Omoshiro has a number of Nissan GTRs to pick from including R32, R33, R34, and R35 GTRs. Of course, I went with the Nissan Skyline R34 GTR.
Driving Routes for the Nissan GTR Rental
Once I decided on the bayside blue R34 GTR, I had to decide where we wanted to take our drive. There are a number of routes you can take, and places to visit for a day trip from Tokyo, but we decided to explore Nikko. North of Nikko is a road called the Irohazaka, which was made famous in an anime about racing called Initial D.
This pair of winding roads head up and back down the mountains of the Okunikko region. Iroha stands for the first three syllables of the old Japanese alphabet, which has 48 letters total and zaka means “slope”.
Similarly, the Irohazaka has 48 hairpin turns as it winds up and down the mountainside. At the top of the mountain is Lake Chuzenjiko, which has beautiful waterfalls to explore.
After we drove up the Irohazaka Road we visited Yudaki Falls which was one of the attractions we were unable to visit during our visit to Nikko days prior. We grabbed lunch at the nearby restaurant and also got some grilled dango.
Nikko is a popular place to visit in the autumn due to all the fall foliage and driving the Irohazaka route is exceptionally beautiful during this time too, but it comes with a slight disadvantage. I’ve read that traffic can get very congested with tour buses and cars during the fall so it may make it a bit less fun from a driving perspective because chances are, you’ll have to stop more.
A number of official websites recommend avoiding weekends and holidays during the autumn season due to traffic delays. When we went in the summer it was beautiful, albeit a bit warm. We namely used Google maps to plan out our route.
Other Driving Routes
I ultimately decided to drive my Nissan GTR rental to Nikko because it is a short day trip from Tokyo and has a nice area to drive. But there are a number of other places you could drive a rental car from Omoshiro Rent-A-Car that are a short distance from Tokyo. There are many routes I’d love to do if I ever rent another sports car from Omoshiro. Here are two additional routes I found that are somewhat close by, have epic views, and are thrilling roads!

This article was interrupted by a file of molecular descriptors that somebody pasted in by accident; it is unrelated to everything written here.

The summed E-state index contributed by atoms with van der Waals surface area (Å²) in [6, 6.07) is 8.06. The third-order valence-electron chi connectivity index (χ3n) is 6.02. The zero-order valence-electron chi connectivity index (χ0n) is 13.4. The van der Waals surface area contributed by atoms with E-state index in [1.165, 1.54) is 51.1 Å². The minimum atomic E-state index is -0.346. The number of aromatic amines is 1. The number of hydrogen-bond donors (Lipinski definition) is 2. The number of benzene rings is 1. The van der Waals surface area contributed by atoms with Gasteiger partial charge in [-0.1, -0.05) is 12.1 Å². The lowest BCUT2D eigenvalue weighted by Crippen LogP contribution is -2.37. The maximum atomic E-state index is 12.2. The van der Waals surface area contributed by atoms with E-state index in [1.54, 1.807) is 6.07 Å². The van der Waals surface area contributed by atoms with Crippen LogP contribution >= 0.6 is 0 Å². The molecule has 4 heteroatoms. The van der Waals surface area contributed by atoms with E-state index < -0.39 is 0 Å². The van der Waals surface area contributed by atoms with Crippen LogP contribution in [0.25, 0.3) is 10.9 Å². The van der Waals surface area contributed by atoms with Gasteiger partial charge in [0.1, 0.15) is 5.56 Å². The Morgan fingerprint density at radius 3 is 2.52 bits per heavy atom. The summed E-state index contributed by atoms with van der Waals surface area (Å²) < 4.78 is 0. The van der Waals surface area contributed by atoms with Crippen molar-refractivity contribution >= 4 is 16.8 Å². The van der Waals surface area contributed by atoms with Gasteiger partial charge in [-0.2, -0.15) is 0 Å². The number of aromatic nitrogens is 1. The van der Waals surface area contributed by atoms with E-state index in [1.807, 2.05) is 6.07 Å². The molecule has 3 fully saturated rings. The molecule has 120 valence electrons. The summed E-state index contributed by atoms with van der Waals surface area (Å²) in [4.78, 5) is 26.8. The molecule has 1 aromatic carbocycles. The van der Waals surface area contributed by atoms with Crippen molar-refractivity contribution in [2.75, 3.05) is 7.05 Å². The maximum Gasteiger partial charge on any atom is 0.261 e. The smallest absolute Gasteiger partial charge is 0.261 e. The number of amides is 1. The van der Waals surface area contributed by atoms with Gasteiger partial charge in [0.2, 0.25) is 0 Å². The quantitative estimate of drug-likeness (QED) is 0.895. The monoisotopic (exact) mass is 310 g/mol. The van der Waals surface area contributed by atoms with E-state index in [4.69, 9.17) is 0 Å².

- Tokyo Bay Aqua-Line // Information
- Location: Kanagawa / Chiba
- Length of Route: 14 km (9.4 km through an underground tunnel)
- Bandai-Azuma Skyline // Information
- Location: Fukushima
- Length of Route: 28 km
Cost of the Nissan GTR Rental from Omoshiro Rent-A-Car
- 6 hours: 18,440 yen
- 9 hours: 23,040 yen
- 24 hours: 32,260 yen
- Night Time: 23,040 yen
- *Prices are subject to change.
Toll roads and gas were a significant part of the cost as well, especially the fuel. Premium fuel is what is needed for high-performance cars, and while I’m sure my driving had nothing to do with it (lol), the amount of fuel purchased was much higher than driving a regular car in Japan.
Other Cars to Rent from Omoshiro Rent-A-Car
Again if you aren’t wanting to do a Nissan GTR rental, Omoshiro Rent-A-Car has a number of other options to choose from too. A few of these include Toyota Supra, Honda S660a, Nissan Fairlady Z, Mazda RX-7, Subaru Impreza, and a few imports like Lamborghini and Porsche.
Location: 860 Yamazaki, Noda, Chiba 278-0022, Japan // MAP
Other Things to Know About Renting A Nissan GTR
- You must be 26 in order to rent and drive. This rule applies only to Fun2Drive and Omoshiro Rent-A-Car.
- You have to have your passport and an International Driving Permit in order to rent. Your passport acts as your form of ID and an International Driving Permit is required to drive while in Japan if you are from the United States. This has to be obtained prior to visiting Japan.
- You’ll need to know how to drive a manual transmission. Almost all sports cars have manual transmissions so make sure you practice before driving one, especially in Japan.
- Spend some time driving in Japan before renting a sports car. Manual transmission and sports cars handle differently than regular cars in Japan. Plus there are a number of driving rules that are different in Japan than in the United States and other countries.
All in all, it was one of the greatest experiences of my life. Driving an amazing car, across a beautiful road, in one of my favorite places to visit. I highly recommend all car enthusiasts consider adding this to their bucket list.